Thursday, March 27, 2008

Effects of Student Loan Debts on Career Options

We have started to get comments on some of our blog postings and want to encourage more. This blog is intended to be a discussion, and we welcome your comments.

Another aspect of career development that has not been discussed much is the impact of student loan debt on career options. Law school is not cheap (nor are paralegal programs), but I suspect that most students incur student loan debt, viewing it as an investment in their future. After all, if you are able to land a $150,000 annual salary upon graduation, an $80,000 student loan debt may seem worth the investment. Sometimes law firms will assist or pay off student loan debt, making it seem an even better investment.

However, if you do not get that high annual salary, such debt seems insurmountable and pointless. You may take the first job you can find just to keep yourself financially afloat, even if it does not meet any of your career goals.
Solutions? I have a few proposals, some simple, some a long shot. I am open to more suggestions.

First, if you are working on a contract basis, take a new look at your rates. Take the rate that is reasonable for your work and then add a "surcharge" for student loan repayment (this also should be done for benefits that you have to provide for yourself such as retirement, vacations, health insurance, etc.). If your clients or temp agency think your rates are too high, explain that they include this items which are normally provided to employees.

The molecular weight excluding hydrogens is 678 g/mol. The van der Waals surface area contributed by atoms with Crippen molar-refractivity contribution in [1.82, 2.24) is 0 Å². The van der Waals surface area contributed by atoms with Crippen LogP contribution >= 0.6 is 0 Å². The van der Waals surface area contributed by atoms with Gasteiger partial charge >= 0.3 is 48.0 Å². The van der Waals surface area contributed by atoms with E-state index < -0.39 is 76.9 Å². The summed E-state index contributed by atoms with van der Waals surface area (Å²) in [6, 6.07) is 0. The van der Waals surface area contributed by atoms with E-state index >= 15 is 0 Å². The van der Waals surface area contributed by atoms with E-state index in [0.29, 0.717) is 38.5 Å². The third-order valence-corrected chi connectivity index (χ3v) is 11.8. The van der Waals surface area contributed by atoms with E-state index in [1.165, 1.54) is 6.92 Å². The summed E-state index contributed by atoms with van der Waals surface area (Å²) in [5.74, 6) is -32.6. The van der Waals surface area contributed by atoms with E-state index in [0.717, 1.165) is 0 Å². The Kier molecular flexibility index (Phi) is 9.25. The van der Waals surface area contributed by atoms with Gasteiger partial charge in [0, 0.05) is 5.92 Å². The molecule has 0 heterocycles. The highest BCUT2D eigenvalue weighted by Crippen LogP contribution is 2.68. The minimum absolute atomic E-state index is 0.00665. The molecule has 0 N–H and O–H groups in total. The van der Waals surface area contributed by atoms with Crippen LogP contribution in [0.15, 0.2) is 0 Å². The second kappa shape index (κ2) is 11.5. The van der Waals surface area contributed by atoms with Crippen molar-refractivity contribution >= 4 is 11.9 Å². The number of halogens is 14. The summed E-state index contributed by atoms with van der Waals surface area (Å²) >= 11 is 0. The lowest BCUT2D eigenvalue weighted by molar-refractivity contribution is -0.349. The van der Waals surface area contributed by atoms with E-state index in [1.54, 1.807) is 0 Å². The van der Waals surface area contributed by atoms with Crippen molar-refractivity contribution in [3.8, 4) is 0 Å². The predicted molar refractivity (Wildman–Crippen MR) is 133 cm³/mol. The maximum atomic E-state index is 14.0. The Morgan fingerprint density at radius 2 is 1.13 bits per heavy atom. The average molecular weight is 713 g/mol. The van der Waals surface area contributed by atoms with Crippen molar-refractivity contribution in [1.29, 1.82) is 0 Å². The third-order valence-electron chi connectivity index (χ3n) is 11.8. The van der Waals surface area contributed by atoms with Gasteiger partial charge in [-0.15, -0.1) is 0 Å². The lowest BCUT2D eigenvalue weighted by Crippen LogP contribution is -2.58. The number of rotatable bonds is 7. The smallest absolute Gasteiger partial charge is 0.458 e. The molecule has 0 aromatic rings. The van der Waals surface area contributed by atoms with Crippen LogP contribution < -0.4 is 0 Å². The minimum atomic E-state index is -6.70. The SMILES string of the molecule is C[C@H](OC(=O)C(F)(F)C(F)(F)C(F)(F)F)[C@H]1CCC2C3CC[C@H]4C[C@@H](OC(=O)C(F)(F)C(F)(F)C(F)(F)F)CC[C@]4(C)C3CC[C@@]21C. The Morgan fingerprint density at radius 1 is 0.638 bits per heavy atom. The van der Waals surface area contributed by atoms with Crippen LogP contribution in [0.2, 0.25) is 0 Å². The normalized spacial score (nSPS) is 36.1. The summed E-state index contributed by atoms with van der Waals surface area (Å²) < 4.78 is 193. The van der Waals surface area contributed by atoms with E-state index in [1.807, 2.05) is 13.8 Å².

Second, take ample advantage of forbearances and other programs for altering payment schedules or sometimes reducing the total bill when needed. It is important to pay your financial obligations, but lenders are willing to work with you; don't hesitate to take advantage of these options.

Third, look into jobs that will pay some of your student loan debt. Certain organizations will contribute to student loan repayment when you work for them for a certain period of time. I believe the Peace Corps is one of these, but there are many others.

Fourth, and this is the long shot, perhaps there should be some lobbying for changes in tax laws or bankruptcy laws to allow more flexibility with respect to student loan repayments when the industry conditions are dramatically different than expected when you started school, thus making repayment much more difficult. Who wants to take on this lobbying job?

Most importantly, have a plan for getting your student loan debt paid off eventually. You may have to make many adjustments as the years go by, but having a goal does help.

Take a moment to respond to our poll regarding the volume of student loan debt of our readers.

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